Still, it was through the efforts of risk-takers like Alexander McDougall that Great Lakes, even ocean, ships developed as they did. He deserves to be remembered for his bold innovation and persistence.

Notes


1Alexander McDougall, "The Autobiography of Captain Alexander McDougall," Inland Seas, XXIII (Winter, 1967), 294. go back

2Ibid, XXIII (Fall, 1967), 202; Richard Wright, Freshwater Whales: A History of the American Shipbuilding Company and Its Predecessors (Kent, Ohio, 1969), 43. go back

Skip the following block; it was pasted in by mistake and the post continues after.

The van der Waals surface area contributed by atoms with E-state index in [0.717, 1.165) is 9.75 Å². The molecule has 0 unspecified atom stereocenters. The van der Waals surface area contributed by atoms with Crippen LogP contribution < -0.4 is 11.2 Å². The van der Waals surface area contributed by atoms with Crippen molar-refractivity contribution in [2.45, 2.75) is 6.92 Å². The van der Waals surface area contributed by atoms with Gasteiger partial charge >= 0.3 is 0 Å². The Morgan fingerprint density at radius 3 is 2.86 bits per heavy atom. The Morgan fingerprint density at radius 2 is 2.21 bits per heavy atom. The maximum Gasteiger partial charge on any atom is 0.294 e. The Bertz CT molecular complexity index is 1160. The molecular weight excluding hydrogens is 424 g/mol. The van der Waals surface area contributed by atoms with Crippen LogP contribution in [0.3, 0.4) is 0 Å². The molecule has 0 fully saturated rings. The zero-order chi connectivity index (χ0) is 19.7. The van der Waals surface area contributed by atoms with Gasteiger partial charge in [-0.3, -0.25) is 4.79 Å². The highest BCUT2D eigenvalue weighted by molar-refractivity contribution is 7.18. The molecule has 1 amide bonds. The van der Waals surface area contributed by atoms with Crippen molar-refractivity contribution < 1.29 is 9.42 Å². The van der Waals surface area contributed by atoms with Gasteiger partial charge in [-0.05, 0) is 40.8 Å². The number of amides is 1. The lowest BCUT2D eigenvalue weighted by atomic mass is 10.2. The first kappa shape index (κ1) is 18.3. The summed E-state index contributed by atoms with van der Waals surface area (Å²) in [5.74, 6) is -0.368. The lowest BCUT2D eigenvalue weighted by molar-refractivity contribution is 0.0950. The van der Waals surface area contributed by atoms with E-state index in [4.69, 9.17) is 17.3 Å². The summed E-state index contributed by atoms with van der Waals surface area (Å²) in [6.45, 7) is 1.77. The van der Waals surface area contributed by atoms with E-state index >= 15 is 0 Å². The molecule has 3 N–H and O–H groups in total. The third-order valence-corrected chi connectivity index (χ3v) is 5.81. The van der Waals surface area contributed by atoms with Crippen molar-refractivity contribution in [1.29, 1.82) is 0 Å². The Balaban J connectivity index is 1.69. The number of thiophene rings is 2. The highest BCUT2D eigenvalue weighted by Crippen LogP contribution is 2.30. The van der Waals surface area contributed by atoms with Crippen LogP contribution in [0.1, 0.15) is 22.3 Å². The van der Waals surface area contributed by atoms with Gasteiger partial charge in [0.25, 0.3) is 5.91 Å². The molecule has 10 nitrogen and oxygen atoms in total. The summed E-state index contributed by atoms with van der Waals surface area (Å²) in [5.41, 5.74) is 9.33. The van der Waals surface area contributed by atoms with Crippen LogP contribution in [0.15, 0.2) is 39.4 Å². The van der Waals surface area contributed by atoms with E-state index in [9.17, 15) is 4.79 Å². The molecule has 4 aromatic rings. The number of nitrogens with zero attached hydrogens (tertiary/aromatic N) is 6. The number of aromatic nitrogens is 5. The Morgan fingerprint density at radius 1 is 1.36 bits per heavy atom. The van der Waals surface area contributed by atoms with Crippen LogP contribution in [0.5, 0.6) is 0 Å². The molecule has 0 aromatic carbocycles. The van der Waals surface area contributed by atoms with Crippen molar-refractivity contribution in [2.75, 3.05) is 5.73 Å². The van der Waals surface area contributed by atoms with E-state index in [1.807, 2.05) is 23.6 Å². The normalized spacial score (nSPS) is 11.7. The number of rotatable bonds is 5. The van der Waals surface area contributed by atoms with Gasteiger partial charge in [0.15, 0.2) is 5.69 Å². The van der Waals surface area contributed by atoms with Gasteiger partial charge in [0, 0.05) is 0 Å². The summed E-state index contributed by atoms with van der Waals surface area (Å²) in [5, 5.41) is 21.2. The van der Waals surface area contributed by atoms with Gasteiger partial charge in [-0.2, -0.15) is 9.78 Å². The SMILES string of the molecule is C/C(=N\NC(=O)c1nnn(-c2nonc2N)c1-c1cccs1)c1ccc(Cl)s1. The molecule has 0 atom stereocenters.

3James Cooke Mills, Our Inland Seas: Their Shipping and Commerce for Three Centuries (Chicago, 1910), 187. go back

4McDougall, Inland Seas, XXIII (Winter, 1967), 282; Ibid, XXIV (Spring, 1968), 24; Edward J. Dowling, "The Story of the Whaleback Vessels and of Their Inventor, Alexander McDougall," Inland Seas, XIII (Fall, 1957), 174. go back

5McDougall, Inland Seas, XXIII (Winter, 1967), 282. go back

6Wright, Freshwater Whales, 52. go back

7Ibid, 49-50. go back

8For a complete listing of McDougall's patents and the whalebacks, see McDougall, Inland Seas, XXIV (Summer, 1968), 143-147. go back